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Why Is The NPS Trying to Rewrite Its Management Policies?


    The national media have let go, at least temporarily, of the debate over how, and even whether, the National Park Service needs to revise its Management Policies, which were last updated in 2001 by the Clinton administration.
    But that doesn't mean the topic should be tossed aside and forgotten. As I noted the other day, NPS Director Fran Mainella has extended the public comment period for another 30 days, until mid-February. She also said she doesn't understand where folks get the idea that the revisions would allow for more cell towers, overflights, snowmobiles and even ATVs in the parks.
    Rick Smith, a member of the Coalition of National Park Service Retirees with a long service record that included stops in field and regional offices, the national office in Washington, as well as two postings as park superintendent, shared the following thoughts with me on the policies' revisions:
    One of the most intriguing questions regarding the Department of the Interior's intent to rewrite the Management Policies of the National Park Service is, why are we doing this now?  When national parks across the board are facing severe budget issues, a situation likely to get far worse as our country struggles to pay the bills for the war in Iraq and rebuild the areas affected by Katrina, Rita and Wilma, it seems like a strange time to spend the time, energy and money to completely rewrite policies that were last revised in 2001, a scant 4 years ago. 
    Let's look at what the political leadership of the DOI and the NPS have said.

    First, in an interview you conducted with Assistant Secretary Manson, Manson claimed that a rewrite of the policies was necessary because new, innovative areas had been added to the system that the current policies did not cover. The truth of the matter is that only seven or eight new areas have been added since 2001 and none is so significantly different from existing areas as to require new policies.
    Subsequently, DOI and NPS officials claimed that the 2001 policies were too restrictive and favored conservation over public use and enjoyment.  They claimed that changes were necessary to promote public enjoyment as a major component of the policies.  This, of course, flies in the face of every public opinion poll ever conducted by the NPS or about the NPS that shows upward of 90% of visitors expressed satisfaction with their visits to national parks.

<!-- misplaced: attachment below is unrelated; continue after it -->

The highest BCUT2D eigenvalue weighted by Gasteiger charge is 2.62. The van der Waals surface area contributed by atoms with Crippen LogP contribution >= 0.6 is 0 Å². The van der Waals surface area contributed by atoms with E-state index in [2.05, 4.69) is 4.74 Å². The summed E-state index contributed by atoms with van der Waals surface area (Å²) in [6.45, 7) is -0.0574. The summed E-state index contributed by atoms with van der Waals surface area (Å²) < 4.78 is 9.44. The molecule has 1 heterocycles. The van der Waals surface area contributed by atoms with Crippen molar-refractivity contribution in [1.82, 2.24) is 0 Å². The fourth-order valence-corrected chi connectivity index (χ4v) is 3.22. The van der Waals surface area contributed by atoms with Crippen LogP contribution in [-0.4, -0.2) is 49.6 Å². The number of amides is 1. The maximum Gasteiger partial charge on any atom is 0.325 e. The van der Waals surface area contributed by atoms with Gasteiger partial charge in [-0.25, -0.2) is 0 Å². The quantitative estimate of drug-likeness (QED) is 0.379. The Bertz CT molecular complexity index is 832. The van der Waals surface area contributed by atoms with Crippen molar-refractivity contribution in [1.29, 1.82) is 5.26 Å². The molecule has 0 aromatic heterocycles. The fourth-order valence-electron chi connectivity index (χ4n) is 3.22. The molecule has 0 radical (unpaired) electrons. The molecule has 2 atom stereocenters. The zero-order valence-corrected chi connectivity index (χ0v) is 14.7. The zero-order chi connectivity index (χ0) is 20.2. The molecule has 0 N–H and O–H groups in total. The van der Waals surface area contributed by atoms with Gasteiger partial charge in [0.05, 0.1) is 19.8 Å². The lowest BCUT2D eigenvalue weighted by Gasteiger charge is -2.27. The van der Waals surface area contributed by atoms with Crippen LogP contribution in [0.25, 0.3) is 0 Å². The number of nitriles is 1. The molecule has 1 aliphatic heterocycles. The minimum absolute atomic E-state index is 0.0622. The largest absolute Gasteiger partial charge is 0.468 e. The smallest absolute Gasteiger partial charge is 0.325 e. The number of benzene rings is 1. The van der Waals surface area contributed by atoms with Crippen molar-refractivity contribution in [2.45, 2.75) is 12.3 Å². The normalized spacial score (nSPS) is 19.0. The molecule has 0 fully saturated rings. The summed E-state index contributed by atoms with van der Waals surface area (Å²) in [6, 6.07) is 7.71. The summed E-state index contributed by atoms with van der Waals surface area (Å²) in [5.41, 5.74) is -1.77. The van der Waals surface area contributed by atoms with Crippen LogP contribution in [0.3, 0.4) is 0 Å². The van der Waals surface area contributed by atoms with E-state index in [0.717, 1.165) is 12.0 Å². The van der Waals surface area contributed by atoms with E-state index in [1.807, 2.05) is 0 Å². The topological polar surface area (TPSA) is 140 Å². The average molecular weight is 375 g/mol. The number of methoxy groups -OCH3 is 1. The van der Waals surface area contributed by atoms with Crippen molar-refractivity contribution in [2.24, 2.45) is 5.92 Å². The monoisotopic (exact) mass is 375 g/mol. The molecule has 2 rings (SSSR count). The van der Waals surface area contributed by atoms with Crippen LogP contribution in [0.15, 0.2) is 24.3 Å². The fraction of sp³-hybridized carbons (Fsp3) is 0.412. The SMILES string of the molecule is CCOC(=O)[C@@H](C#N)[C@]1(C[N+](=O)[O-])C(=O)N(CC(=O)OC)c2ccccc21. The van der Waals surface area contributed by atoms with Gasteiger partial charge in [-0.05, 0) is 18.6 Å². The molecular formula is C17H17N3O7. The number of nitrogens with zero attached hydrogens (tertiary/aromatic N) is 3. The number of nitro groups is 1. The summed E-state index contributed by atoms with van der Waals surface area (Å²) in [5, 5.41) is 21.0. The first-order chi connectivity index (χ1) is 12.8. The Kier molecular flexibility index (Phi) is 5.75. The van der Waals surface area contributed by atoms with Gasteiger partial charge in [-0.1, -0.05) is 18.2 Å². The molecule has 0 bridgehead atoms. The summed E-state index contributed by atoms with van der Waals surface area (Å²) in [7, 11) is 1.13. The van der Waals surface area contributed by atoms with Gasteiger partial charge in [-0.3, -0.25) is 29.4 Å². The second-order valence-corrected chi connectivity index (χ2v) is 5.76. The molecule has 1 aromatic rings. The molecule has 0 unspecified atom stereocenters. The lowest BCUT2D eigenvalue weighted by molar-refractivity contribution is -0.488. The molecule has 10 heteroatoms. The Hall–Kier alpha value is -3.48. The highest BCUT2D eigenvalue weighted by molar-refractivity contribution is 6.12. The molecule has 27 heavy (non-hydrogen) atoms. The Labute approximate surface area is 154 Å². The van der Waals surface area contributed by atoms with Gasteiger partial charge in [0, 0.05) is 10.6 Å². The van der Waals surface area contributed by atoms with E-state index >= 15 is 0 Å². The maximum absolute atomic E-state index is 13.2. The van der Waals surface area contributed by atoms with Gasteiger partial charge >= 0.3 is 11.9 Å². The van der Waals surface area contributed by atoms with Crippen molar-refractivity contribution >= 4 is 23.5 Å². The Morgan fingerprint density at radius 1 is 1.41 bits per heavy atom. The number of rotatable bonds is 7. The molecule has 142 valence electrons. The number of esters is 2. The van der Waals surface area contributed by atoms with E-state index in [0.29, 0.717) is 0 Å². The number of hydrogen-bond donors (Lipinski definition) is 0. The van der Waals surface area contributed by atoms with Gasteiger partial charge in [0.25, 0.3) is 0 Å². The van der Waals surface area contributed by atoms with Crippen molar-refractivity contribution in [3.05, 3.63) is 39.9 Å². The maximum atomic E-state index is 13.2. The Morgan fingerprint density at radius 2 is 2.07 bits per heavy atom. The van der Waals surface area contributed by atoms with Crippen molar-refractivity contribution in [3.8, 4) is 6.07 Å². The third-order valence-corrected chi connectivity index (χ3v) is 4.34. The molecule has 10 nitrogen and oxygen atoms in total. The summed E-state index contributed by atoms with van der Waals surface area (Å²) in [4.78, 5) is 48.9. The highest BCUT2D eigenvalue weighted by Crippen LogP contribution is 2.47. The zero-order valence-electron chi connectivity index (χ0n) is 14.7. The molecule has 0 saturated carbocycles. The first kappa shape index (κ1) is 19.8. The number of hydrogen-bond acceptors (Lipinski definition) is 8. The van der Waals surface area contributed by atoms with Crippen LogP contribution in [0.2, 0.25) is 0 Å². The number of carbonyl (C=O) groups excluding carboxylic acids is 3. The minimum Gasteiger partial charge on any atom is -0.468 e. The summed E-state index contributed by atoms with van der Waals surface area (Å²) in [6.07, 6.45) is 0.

Next, they claimed that NPS managers needed better guidance for their actions and that areas of the policies needed clarification.  In my career in the NPS and in the careers of my colleagues who are still working for the NPS, I never heard anyone express frustration about lack of guidance. 
    I have heard many current employees complain about the failures of the current leadership of the NPS, but that has nothing to do with the policies. Moreover, if NPS managers were complaining about the Management Policies, why were so few involved in the rewrite?  Previous rewrites have involved literally hundreds of managers and technicians, and underwent full field reviews. The NPS claims that 100 professionals saw the current rewrite before it went out for public review.  Even if one has confidence in this number, and I don't, this still represents something like less than 1% of the employees of the NPS. 
    And why do it so quickly and in such haste that in congressional testimony, the NPS said that it may have "inadvertently" left a few sentences out? 
    As to clarification, the current rewrite is much less clear about any number of issues and contains so many "qualifiers" as to render many policy statements almost impossible to understand clearly.  It was embarrassing to watch Deputy Director Steve Martin, an employee with solid experience as an NPS employee, struggle to answer the questions posed to him by the members of U.S. Senator (Craig) Thomas's subcommittee on why the policies were being rewritten at this time. 
    I suspect that it's because Steve, like many of us, recognizes that this is an attempt to impose a political agenda on the service's Management Policies, one that would relax the standards of care for park areas.
    In a recent note to NPS employees that provided them with a redline copy of the new policies, Director Mainella said the following: “The policies clearly underscore that when there is a conflict between use and conservation, the protection of the resources will be predominant.” 
    Letting English words mean what they normally mean, I don't see that in the policies.  It's one thing to say it in a memo; it's quite another thing to say it in the policies. 
    Additionally, the current rewrite eliminates references to further congressional action that underscored the service's responsibility to ensure that future generations can enjoy park resources by conserving them unimpaired and to court decisions that have upheld the service's obligation to make resources protection the primary goal of its activities.  Why leave them out if, as the director says, protection of resources will be predominant?

    Rick raises quite a basketful of good points. And I hope to raise them with Director Mainella, if she grants my request for an interview.

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